If you've ever wondered what it looks like to be an engaging educator who encourages critical thinking while helping build the university's Texas-sized reputation, look no further than Texas Wesleyan's mass communications department.
Dr. Kay Colley, associate professor of mass communications, Dr. Carol Johnson-Gerendas, assistant professor of communications and Terri Cummings, associate professor of art, are using social media to expand the classroom and engage their students, but they're also documenting their experiences to share at state and regional conferences.
Enhancing their skills
Over the summer, all three professors attended the "Teachapalooza" conference at the Poynter Institute in St. Petersburg, Fla., a three-day event billed as an opportunity to "catch up, power up and re-ignite your passion for teaching." A grant from the Center for Excellence in Teaching and Learning (CETL) covered the registration fees for Johnson and Cummings.
"For Terri and I, who aren't journalists and don't have journalism training, this was a great experience," said Johnson-Gerendas, who also attended a journalism "bootcamp" with Cummings in South Carolina in 2012.
"We learned about the various media that are being used by journalists in the field, but they also talked about pedagogy and how you might integrate it into the classroom. There was a lot about teaching involved in this conference."
"Just pick one"
"One of the things they told us was 'don't try to implement everything, just pick one.'" said Johnson-Gerendas. "So when we got back we thought, well let's each pick a different one and experiment with it in our classes and then we can compare notes and see what's working and learn from each other about our experiences."
Johnson-Gerendas opted for Twitter, and is using it as a back-channel for her classroom, as well as a tool to build community and enable students to do research. You can follow what they're doing throughout the semester by searching the #SpeechTXWes, #ASETxWes and #ICTxWes hashtags.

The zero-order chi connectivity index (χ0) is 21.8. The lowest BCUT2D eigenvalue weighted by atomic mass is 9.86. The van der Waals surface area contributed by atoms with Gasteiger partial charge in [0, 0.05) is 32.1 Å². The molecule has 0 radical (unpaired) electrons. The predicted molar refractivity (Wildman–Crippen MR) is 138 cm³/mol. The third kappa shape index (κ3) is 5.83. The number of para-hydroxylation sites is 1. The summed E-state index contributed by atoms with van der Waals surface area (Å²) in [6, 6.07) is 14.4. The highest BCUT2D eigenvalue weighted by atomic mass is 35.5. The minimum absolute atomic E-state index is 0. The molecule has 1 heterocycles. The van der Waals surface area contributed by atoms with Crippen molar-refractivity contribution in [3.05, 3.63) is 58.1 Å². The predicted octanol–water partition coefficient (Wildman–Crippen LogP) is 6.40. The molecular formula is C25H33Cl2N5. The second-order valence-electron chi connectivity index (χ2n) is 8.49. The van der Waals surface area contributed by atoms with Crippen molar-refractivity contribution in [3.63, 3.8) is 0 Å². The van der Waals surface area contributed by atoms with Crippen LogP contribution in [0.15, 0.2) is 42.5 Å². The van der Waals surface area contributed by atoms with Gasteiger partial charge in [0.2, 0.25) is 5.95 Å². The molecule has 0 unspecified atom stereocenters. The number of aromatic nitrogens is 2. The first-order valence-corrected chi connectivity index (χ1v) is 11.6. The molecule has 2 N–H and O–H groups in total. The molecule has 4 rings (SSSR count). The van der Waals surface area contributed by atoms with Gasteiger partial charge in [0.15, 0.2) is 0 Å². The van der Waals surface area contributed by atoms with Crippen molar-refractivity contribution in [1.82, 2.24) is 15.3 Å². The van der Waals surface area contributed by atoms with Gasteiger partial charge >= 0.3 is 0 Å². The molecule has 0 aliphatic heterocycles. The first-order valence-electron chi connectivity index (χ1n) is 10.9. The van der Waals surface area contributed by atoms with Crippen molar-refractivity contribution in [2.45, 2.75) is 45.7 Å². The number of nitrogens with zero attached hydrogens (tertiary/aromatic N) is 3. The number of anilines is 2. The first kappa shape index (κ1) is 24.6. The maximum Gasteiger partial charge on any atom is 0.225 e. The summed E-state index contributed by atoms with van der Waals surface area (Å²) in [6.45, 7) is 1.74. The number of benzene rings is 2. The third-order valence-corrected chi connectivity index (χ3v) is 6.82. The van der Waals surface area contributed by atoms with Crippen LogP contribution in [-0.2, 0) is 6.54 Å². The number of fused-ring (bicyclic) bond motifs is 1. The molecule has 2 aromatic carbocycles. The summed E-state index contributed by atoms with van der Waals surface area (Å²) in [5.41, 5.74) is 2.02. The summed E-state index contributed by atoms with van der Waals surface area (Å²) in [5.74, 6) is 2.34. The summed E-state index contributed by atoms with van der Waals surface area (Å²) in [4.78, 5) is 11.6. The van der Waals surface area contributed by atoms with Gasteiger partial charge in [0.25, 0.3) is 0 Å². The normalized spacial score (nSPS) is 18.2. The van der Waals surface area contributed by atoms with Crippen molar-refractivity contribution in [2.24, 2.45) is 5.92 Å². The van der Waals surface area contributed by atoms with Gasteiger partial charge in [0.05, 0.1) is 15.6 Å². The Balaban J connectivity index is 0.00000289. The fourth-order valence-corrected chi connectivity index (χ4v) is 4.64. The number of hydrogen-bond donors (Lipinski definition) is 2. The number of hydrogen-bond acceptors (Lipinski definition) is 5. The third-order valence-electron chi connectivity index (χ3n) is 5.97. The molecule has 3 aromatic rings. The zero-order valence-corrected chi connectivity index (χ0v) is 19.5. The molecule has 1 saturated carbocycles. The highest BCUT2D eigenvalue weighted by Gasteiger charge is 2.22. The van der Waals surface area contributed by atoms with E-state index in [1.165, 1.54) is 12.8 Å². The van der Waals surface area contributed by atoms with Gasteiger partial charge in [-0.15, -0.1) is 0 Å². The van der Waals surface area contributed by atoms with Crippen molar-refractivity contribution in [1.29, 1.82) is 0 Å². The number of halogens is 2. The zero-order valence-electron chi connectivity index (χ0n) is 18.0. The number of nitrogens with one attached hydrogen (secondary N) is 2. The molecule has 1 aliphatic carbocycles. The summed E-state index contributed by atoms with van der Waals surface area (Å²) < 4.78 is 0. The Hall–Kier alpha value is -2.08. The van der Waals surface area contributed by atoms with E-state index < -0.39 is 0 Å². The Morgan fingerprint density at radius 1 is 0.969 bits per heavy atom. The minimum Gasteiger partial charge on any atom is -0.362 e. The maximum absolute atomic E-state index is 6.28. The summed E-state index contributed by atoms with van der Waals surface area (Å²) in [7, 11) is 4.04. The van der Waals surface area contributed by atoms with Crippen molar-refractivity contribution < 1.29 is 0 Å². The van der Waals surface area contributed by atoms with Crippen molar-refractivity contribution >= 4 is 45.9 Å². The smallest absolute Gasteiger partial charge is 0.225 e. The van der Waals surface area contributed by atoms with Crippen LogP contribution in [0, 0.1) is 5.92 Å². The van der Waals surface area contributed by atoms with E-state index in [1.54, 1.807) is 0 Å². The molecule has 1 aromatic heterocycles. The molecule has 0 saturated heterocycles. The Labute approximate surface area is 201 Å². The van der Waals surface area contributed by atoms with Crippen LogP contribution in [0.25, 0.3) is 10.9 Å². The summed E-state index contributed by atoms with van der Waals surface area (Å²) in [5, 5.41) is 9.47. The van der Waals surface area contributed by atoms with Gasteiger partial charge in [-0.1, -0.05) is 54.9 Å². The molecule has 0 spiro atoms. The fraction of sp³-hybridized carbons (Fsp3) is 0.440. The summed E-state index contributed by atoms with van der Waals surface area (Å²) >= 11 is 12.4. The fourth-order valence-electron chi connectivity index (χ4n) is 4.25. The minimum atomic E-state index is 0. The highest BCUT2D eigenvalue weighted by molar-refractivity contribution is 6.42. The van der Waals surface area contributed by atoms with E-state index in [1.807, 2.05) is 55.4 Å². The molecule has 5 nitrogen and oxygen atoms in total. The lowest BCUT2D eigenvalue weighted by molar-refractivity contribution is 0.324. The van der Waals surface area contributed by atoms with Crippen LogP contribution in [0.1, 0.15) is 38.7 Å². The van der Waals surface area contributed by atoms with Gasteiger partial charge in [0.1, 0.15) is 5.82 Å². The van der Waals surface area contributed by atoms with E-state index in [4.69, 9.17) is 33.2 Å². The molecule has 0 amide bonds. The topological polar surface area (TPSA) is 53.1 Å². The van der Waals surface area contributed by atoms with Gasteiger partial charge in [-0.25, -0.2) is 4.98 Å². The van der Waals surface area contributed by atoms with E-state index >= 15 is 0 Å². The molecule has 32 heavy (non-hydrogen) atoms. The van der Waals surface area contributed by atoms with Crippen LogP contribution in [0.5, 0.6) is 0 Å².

Colley, who was already using Twitter and Facebook in the classroom, will be implementing LinkedIn as a resume, network-building and job-search tool for her upper-level mass communication classes.
Cummings will use Flickr for her photography students later this semester. By sharing their photos, her students will not only be assuming a greater responsibility for their work, but they will be encouraged to think critically by starting discussions with the Flickr community and engaging with others on a global level.
"Essentially they're curating and thinking through what these things are," said Cummings. "They're also building a broader context of critique and professional networking."
Presenting to peers
The professors won't just be sharing their social media experiences with each other this semester.
All three will be presenting posters individually at the Southwest Education Council for Journalism and Mass Communications (SWECJMC) Symposium in Tulsa, Okla., on Nov. 1, and they will be be presenting as a group at the Texas Social Media Research Institute (TSMRI) Conference in Fort Worth one week later.
In addition, Johnson-Gerendas and Cummings were interviewed by Poynter and featured in a video produced by the institute, and were able to share that clip and their learnings from "Teachapalooza" with other faculty members at the CETL kickoff prior to the start of the semester.
"I think it's unique that the three of us went to training last summer and are submitting some of our research based on what we're doing," said Johnson-Gerendas. "It was really great for us to go because we also had opportunities to talk about the program and to bond and work together and think about our vision for what we're doing here."
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